mikecr
11-22-2009, 04:02 PM
Stand empty cases(on your scale) on a plastic golf tee pushed into the flash hole. Zero the scale.
Use an dropper and water as mentioned with a drop of alcohol.
If needed, touch a corner of tissue to flatten the meniscus(crescent).

I've checked hundreds of cases this way

Louis Boyd
11-22-2009, 09:50 PM
IAs for technique, the eye dropper suggestion is a good one. Try it several times until you are confident you are getting a consistent result. Then you can plug the numbers into whatever software you are using.

I use a case that's been fired in the chamber I'll be using the brass in and leave the spent primer in place. What I'm trying to measure is the volume the case will be at pressure in the chamber, not the volume of a new case. I use a syringe with a needle instead of a dropper. It's easy to add or remove water less than one drop at a time. Start filling by putting the needle through the flash hole into the primer so it will drive trapped air out of the primer. Once the needle is under the surface of the water already in the case it can't make bubbles as more water is squirted in rapidly. . I set a light so I can see the reflection of the light off of the water in the neck and adjust the fill until the reflection appears flat, neither concave or convex.

Before filling I put the case on a digital scale and record its weight then zero the scale with the case on it. After the water is added to the case the scale directly reads the volume in grains of H2O. The case is drained set aside to be deprimed and reloaded with other brass. The whole process takes little effort and no calculations.

Don
11-22-2009, 10:20 PM
Ive heard that mercury is the quickest, easiest, and most accurate to use for measuring case volume.

Ive never tried it..........not easily available and hard to dispose of properly when no longer needed. Wonder if there is something similar that easily available, store, and dispose of?.......Don

Steve Shelp
11-25-2009, 06:53 AM
lots of good suggestions but one very critical one has been missed:

- make sure your water (with dish detergent in it) is room temperature along with the cases you are measuring!!!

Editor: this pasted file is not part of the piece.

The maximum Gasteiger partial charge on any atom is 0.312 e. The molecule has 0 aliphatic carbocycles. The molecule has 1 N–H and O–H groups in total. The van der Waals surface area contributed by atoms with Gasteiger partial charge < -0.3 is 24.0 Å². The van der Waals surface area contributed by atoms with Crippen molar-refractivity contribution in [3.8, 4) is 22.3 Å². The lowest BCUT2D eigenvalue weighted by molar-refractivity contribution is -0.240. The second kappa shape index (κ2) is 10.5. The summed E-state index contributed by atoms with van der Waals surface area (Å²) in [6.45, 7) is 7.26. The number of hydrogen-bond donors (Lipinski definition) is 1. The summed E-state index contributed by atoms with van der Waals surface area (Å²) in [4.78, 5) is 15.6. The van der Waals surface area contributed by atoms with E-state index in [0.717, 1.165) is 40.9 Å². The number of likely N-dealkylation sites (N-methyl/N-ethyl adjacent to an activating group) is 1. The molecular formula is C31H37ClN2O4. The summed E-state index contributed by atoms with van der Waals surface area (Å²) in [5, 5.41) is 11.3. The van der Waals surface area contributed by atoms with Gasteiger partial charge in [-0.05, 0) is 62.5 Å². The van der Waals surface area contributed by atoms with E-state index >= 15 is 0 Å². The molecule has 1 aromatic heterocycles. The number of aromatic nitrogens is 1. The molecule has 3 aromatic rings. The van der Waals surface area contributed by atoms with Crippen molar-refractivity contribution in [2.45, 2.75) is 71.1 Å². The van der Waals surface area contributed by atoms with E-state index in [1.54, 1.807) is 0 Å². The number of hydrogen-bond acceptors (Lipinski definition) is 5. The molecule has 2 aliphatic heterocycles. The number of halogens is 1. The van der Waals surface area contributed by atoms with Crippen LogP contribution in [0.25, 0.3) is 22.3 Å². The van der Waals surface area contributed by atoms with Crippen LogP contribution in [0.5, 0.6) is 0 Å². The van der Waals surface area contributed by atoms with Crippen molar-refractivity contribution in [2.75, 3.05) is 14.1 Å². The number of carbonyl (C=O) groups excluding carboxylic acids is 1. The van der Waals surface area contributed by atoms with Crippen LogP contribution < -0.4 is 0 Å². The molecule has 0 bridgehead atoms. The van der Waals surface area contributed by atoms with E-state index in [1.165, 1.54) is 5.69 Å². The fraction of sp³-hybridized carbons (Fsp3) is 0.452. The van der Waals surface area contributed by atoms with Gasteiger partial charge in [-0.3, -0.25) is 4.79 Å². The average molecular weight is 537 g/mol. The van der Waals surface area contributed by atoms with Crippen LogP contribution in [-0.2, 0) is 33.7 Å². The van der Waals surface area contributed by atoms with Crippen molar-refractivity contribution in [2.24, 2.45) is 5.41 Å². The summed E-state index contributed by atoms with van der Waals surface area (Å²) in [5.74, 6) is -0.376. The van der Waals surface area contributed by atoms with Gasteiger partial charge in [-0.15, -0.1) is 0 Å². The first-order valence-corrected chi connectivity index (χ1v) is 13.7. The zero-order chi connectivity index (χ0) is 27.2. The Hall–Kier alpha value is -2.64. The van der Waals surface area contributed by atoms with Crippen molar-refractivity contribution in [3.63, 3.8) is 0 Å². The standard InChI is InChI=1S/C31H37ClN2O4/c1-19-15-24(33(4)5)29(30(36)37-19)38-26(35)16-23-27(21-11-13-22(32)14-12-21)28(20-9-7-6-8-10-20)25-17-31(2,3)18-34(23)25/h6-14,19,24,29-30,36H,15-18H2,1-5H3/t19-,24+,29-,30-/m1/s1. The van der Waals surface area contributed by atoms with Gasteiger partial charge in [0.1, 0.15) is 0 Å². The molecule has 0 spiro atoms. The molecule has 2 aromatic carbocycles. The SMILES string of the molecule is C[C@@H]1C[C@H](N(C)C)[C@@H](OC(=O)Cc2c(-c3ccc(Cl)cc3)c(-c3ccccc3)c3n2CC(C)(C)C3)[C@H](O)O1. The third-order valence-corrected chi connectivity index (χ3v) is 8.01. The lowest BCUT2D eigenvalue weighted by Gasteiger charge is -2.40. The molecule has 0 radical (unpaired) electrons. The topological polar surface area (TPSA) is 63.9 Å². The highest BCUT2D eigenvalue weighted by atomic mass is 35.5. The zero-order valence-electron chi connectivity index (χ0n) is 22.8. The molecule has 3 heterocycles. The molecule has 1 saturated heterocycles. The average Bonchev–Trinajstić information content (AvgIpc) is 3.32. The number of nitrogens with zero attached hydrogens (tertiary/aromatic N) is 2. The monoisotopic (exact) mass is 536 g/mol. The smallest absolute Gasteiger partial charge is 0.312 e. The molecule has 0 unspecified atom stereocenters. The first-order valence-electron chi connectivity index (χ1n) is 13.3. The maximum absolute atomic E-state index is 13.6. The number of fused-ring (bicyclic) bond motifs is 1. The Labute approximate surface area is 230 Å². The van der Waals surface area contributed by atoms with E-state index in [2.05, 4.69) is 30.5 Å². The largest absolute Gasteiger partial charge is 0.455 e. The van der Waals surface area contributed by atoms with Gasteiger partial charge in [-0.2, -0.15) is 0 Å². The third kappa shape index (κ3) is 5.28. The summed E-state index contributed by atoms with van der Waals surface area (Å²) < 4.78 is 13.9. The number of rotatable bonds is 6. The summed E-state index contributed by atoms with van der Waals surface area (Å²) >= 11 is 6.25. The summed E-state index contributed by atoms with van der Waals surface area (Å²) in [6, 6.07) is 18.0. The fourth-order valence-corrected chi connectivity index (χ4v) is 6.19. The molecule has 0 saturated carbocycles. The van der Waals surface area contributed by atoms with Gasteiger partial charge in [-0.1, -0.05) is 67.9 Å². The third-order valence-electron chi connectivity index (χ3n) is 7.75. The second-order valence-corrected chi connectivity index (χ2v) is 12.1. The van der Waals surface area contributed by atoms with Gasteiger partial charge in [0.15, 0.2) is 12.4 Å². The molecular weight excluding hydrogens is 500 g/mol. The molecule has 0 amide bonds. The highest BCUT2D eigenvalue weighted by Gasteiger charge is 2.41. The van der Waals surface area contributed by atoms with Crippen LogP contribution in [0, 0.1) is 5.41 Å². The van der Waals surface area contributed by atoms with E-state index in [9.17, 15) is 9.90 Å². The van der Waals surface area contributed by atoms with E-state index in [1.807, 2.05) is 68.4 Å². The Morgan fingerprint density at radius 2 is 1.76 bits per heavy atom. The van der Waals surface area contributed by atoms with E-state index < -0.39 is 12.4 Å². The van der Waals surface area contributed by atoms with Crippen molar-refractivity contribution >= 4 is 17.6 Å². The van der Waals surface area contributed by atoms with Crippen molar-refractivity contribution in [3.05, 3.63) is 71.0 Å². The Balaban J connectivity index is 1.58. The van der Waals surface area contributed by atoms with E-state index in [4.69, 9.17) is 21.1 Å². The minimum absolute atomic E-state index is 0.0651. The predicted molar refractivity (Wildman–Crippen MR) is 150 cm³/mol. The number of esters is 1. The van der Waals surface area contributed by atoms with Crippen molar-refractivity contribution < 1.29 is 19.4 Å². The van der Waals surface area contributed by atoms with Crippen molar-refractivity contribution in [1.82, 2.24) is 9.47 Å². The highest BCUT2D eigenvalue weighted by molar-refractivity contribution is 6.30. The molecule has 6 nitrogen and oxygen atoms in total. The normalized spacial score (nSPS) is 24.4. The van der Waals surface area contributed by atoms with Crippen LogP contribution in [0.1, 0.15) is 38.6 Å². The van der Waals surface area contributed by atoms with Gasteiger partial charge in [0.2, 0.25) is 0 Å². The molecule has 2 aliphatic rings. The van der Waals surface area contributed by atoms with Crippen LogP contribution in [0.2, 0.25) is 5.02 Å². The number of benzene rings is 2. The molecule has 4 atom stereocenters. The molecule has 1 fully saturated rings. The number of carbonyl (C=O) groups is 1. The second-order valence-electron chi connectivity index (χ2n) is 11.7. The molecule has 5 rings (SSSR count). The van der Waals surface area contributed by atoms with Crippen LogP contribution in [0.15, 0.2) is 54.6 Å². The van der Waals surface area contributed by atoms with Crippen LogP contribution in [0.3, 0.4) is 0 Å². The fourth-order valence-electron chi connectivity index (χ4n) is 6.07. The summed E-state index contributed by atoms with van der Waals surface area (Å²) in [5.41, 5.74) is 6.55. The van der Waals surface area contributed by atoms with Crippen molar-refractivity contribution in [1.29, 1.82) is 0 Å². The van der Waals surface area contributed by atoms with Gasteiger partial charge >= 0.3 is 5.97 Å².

also

- to help reduce the formation of bubbles I don't use a syringe but a good old fashion straw that will fit though the neck of the case you are mearsuring. Have a tall glass of room temp water/detergent and insert the straw all the way to the bottom of the glass. Put your finger over the top of the straw and then insert the straw all the way into the bottom of the case and pull your finger off and the water will fill in from the bottom up without touching the sidewalls of the case as you withdraw the straw. You will need to experiment with how tall the water is in the glass so that you do not over fill a case.

- once the water forms a convex droplet in the mouth of the case, just use toilet paper and briefly touch the droplet to draw water out. It was mentioned above that at some point the water will become level and if you look straight down into the case and the water is perfectly level the water litterly disappears so you can't see it. If you see any light refraction and get a mirror image of anything the water is still forming a convex or concave droplet and you need to add or delete water accordingly.

Now does this give you a true volume reading... no. because it also measure the volume of the neck. But if you are improving a case it will give the % of increase capacity. So its helpful, but not the end-all-solve-all for true case capacity. So take it for what its worth.

Steve

mikecr
11-25-2009, 07:27 AM
And why would anyone need true case capacity?

We get exactly what we need from h20 capacity checks. A relative comparison from case to case, lot to lot. And if you you use QuickLoad, you can enter your measured capacity(to the mouths), and your resultant velocity, and calibrate the powder file. QL accounts for the volume of your entered bullet seating.